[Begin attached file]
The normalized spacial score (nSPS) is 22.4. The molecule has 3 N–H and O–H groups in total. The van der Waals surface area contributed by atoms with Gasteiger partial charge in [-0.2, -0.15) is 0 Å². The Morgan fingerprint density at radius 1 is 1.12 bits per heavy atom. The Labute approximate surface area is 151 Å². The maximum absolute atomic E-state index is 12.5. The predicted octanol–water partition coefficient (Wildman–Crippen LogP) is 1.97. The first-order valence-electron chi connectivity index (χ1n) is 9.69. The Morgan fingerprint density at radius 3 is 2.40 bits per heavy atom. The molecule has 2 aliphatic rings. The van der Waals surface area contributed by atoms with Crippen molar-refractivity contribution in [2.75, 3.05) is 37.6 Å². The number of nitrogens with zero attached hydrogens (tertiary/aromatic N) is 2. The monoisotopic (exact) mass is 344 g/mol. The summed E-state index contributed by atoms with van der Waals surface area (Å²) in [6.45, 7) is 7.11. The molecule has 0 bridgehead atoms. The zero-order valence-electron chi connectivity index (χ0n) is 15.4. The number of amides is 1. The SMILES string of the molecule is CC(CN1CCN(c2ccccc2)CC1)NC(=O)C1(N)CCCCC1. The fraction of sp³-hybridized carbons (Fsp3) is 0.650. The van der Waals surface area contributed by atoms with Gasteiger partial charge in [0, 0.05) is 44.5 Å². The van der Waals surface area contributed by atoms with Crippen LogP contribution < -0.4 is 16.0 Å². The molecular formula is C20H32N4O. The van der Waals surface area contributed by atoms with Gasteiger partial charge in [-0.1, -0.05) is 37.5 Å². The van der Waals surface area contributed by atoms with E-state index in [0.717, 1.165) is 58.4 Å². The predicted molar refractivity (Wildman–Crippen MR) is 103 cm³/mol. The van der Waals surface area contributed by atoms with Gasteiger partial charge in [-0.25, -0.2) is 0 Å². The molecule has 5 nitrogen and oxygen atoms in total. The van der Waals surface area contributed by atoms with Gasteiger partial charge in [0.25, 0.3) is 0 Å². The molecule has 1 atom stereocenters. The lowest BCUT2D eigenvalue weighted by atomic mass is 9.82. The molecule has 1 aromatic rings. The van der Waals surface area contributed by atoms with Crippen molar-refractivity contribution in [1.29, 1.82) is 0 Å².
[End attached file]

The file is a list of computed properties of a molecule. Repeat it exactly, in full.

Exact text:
The normalized spacial score (nSPS) is 22.4. The molecule has 3 N–H and O–H groups in total. The van der Waals surface area contributed by atoms with Gasteiger partial charge in [-0.2, -0.15) is 0 Å². The Morgan fingerprint density at radius 1 is 1.12 bits per heavy atom. The Labute approximate surface area is 151 Å². The maximum absolute atomic E-state index is 12.5. The predicted octanol–water partition coefficient (Wildman–Crippen LogP) is 1.97. The first-order valence-electron chi connectivity index (χ1n) is 9.69. The Morgan fingerprint density at radius 3 is 2.40 bits per heavy atom. The molecule has 2 aliphatic rings. The van der Waals surface area contributed by atoms with Crippen molar-refractivity contribution in [2.75, 3.05) is 37.6 Å². The number of nitrogens with zero attached hydrogens (tertiary/aromatic N) is 2. The monoisotopic (exact) mass is 344 g/mol. The summed E-state index contributed by atoms with van der Waals surface area (Å²) in [6.45, 7) is 7.11. The molecule has 0 bridgehead atoms. The zero-order valence-electron chi connectivity index (χ0n) is 15.4. The number of amides is 1. The SMILES string of the molecule is CC(CN1CCN(c2ccccc2)CC1)NC(=O)C1(N)CCCCC1. The fraction of sp³-hybridized carbons (Fsp3) is 0.650. The van der Waals surface area contributed by atoms with Gasteiger partial charge in [0, 0.05) is 44.5 Å². The van der Waals surface area contributed by atoms with Crippen LogP contribution < -0.4 is 16.0 Å². The molecular formula is C20H32N4O. The van der Waals surface area contributed by atoms with Gasteiger partial charge in [-0.1, -0.05) is 37.5 Å². The van der Waals surface area contributed by atoms with E-state index in [0.717, 1.165) is 58.4 Å². The predicted molar refractivity (Wildman–Crippen MR) is 103 cm³/mol. The van der Waals surface area contributed by atoms with Gasteiger partial charge in [-0.25, -0.2) is 0 Å². The molecule has 5 nitrogen and oxygen atoms in total. The van der Waals surface area contributed by atoms with Gasteiger partial charge in [0.25, 0.3) is 0 Å². The molecule has 1 atom stereocenters. The lowest BCUT2D eigenvalue weighted by atomic mass is 9.82. The molecule has 1 aromatic rings. The van der Waals surface area contributed by atoms with Crippen molar-refractivity contribution in [1.29, 1.82) is 0 Å².